Pamela Gray

Could it be that the lay of the land in the Indonesian Archipelago sweeps La Nina piled water more to the North than the South? It appears that when the trade wind driven equatorial current reaches the Philippian islands, the current splits with the greater part heading North.
“The Pacific North Equatorial Current is given a westward impetus by the Northeast Trade Winds (latitude 10°–25° N). Upon reaching the Philippines, the current divides, with the lesser part turning south and then east to start the Pacific Equatorial Countercurrent, and the greater part flowing north. This flow, known as the Kuro Current, moves north as far as Japan, then east as the North Pacific Current (West Wind Drift), part of which then turns south as the California Current, which joins the equatorial countercurrent to form the Pacific North Equatorial Current.”
http://www.britannica.com/science/equatorial-current

Pamela Gray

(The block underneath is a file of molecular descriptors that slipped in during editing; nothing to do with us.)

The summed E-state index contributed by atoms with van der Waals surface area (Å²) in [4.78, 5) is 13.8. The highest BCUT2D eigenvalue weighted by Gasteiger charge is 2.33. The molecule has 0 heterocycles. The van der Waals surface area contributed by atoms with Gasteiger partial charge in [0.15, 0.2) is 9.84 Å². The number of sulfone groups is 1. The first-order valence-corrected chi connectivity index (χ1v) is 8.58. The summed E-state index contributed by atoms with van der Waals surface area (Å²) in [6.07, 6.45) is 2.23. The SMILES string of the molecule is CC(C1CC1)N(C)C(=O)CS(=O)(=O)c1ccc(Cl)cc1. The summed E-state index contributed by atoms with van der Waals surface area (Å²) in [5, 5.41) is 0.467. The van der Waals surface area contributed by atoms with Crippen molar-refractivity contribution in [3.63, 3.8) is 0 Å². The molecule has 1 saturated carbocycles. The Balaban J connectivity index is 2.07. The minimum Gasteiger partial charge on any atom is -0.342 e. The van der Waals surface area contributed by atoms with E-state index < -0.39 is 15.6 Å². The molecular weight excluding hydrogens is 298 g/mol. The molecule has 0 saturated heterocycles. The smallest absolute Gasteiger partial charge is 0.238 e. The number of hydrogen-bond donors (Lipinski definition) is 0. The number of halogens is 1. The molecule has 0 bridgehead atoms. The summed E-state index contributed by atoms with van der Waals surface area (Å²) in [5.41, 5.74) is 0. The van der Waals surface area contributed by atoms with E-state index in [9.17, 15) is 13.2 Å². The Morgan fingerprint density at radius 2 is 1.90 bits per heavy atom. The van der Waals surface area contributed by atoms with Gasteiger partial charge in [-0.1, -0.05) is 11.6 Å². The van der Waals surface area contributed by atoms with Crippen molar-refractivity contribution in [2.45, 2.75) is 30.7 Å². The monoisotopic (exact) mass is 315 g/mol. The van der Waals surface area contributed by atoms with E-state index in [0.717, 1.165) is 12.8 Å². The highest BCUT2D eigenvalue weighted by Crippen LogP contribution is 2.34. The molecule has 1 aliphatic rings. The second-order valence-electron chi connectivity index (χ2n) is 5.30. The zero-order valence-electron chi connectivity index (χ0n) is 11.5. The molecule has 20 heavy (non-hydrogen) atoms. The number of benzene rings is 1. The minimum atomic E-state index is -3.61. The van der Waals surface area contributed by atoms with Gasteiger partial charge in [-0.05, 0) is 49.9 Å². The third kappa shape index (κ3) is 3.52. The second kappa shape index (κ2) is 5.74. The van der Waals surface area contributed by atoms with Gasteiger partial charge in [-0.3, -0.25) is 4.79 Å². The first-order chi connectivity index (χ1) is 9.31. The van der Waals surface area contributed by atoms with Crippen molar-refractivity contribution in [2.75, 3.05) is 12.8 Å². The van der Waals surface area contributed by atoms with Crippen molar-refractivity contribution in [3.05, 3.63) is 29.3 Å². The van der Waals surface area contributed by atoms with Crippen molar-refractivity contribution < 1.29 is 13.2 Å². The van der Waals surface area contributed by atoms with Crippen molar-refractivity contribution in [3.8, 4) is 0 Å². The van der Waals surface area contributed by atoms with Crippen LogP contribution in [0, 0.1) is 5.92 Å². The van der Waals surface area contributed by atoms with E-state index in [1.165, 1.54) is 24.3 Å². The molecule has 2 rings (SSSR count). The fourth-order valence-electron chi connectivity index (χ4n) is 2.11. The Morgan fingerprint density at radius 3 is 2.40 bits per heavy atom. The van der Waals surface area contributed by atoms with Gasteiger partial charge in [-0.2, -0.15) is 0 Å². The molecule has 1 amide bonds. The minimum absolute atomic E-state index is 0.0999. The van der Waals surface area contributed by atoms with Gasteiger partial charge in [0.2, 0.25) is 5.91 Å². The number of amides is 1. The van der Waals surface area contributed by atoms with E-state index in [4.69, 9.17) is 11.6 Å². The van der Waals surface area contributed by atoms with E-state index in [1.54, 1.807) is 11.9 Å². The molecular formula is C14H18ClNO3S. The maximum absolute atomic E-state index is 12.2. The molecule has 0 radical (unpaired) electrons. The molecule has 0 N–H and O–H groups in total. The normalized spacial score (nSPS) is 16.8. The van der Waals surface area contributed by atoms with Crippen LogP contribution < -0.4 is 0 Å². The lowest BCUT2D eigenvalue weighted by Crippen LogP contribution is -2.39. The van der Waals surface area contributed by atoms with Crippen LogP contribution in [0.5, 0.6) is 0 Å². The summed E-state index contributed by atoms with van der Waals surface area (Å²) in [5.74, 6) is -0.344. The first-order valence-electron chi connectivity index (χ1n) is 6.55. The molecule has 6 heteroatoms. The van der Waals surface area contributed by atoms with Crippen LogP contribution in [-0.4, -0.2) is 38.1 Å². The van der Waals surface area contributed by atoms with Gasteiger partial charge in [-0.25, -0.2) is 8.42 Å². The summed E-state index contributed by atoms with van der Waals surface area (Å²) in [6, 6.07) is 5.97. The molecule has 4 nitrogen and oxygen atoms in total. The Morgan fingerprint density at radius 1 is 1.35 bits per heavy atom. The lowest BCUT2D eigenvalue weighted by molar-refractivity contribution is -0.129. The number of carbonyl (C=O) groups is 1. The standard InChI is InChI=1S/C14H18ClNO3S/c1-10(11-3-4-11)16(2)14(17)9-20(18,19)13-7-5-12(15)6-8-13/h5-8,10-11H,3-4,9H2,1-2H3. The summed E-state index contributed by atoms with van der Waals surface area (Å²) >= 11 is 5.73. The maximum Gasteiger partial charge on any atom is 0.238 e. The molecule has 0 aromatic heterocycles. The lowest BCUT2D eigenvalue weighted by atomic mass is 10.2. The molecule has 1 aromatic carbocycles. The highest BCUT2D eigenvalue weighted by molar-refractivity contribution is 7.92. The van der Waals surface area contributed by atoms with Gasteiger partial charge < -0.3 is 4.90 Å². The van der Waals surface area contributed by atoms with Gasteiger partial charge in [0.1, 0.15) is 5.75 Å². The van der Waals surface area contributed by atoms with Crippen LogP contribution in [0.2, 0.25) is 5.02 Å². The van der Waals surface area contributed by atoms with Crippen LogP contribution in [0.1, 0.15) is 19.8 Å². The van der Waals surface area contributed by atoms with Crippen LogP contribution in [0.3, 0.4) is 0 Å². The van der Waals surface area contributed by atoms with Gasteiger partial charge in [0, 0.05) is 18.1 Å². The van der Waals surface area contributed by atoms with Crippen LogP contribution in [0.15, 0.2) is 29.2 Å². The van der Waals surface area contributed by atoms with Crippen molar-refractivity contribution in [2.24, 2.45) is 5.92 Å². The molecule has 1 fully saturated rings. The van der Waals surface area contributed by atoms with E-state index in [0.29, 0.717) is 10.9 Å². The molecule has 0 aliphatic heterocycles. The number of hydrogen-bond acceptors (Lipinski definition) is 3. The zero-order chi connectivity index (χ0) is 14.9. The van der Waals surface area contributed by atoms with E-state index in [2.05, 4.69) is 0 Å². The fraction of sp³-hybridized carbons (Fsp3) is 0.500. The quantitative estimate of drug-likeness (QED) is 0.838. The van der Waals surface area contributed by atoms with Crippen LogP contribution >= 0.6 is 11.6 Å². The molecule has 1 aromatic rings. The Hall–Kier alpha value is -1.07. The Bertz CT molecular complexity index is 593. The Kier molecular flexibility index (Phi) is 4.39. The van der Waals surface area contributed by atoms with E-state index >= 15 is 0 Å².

I have pondered the thoughts posted so far. I still think this is a fairly simple answer having to do with the physical properties of the Earth’s land forms and the currents that swirl around them, the Coriolis effect, and fluid thermodynamics: the asymmetric ocean currents (due to land barriers and Earth tilt interacting with the Coriolis effect) and their corresponding asymmetric atmospheric correlates causing a greater temperature swing in the NH versus the SH because of cold Arctic outgoing currents mixing in the basins, and the asymmetric split of the warm Pacific North Equatorial Current favoring the NH seasonal swing.

Pamela Gray

One more thought: My suggested mechanisms have seasonal swings. The trade winds that drive or calm the equatorial currents have long been known to have seasonal swings, and clearly Arctic melt is seasonal.

1sky1